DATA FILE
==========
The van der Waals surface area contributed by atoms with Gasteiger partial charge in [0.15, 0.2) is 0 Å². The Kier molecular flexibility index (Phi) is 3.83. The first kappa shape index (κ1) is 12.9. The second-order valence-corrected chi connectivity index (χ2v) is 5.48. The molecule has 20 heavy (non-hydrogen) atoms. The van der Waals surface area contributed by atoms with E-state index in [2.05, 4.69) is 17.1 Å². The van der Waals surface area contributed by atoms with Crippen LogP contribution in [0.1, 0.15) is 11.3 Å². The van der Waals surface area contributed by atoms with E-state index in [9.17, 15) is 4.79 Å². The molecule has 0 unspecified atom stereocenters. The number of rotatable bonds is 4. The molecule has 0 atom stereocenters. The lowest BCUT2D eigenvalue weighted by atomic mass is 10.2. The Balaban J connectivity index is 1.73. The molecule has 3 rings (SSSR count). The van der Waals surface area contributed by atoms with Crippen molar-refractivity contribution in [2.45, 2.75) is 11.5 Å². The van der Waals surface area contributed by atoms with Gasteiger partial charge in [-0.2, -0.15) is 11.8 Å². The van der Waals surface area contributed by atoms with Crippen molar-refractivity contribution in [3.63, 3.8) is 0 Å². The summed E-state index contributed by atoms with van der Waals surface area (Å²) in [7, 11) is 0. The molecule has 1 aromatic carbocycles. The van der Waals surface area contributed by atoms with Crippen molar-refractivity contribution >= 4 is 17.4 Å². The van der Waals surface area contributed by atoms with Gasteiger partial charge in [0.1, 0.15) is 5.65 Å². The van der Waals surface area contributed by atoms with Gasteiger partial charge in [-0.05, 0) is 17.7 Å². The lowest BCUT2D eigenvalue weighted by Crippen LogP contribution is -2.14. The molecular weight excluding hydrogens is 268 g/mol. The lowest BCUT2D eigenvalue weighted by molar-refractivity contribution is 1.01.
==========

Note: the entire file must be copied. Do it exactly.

The van der Waals surface area contributed by atoms with Gasteiger partial charge in [0.15, 0.2) is 0 Å². The Kier molecular flexibility index (Phi) is 3.83. The first kappa shape index (κ1) is 12.9. The second-order valence-corrected chi connectivity index (χ2v) is 5.48. The molecule has 20 heavy (non-hydrogen) atoms. The van der Waals surface area contributed by atoms with E-state index in [2.05, 4.69) is 17.1 Å². The van der Waals surface area contributed by atoms with Crippen LogP contribution in [0.1, 0.15) is 11.3 Å². The van der Waals surface area contributed by atoms with E-state index in [9.17, 15) is 4.79 Å². The molecule has 0 unspecified atom stereocenters. The number of rotatable bonds is 4. The molecule has 0 atom stereocenters. The lowest BCUT2D eigenvalue weighted by atomic mass is 10.2. The Balaban J connectivity index is 1.73. The molecule has 3 rings (SSSR count). The van der Waals surface area contributed by atoms with Crippen molar-refractivity contribution in [2.45, 2.75) is 11.5 Å². The van der Waals surface area contributed by atoms with Gasteiger partial charge in [-0.2, -0.15) is 11.8 Å². The van der Waals surface area contributed by atoms with Crippen molar-refractivity contribution in [3.63, 3.8) is 0 Å². The summed E-state index contributed by atoms with van der Waals surface area (Å²) in [7, 11) is 0. The molecule has 1 aromatic carbocycles. The van der Waals surface area contributed by atoms with Crippen molar-refractivity contribution >= 4 is 17.4 Å². The van der Waals surface area contributed by atoms with Gasteiger partial charge in [0.1, 0.15) is 5.65 Å². The van der Waals surface area contributed by atoms with Gasteiger partial charge in [-0.05, 0) is 17.7 Å². The lowest BCUT2D eigenvalue weighted by Crippen LogP contribution is -2.14. The molecular weight excluding hydrogens is 268 g/mol. The lowest BCUT2D eigenvalue weighted by molar-refractivity contribution is 1.01.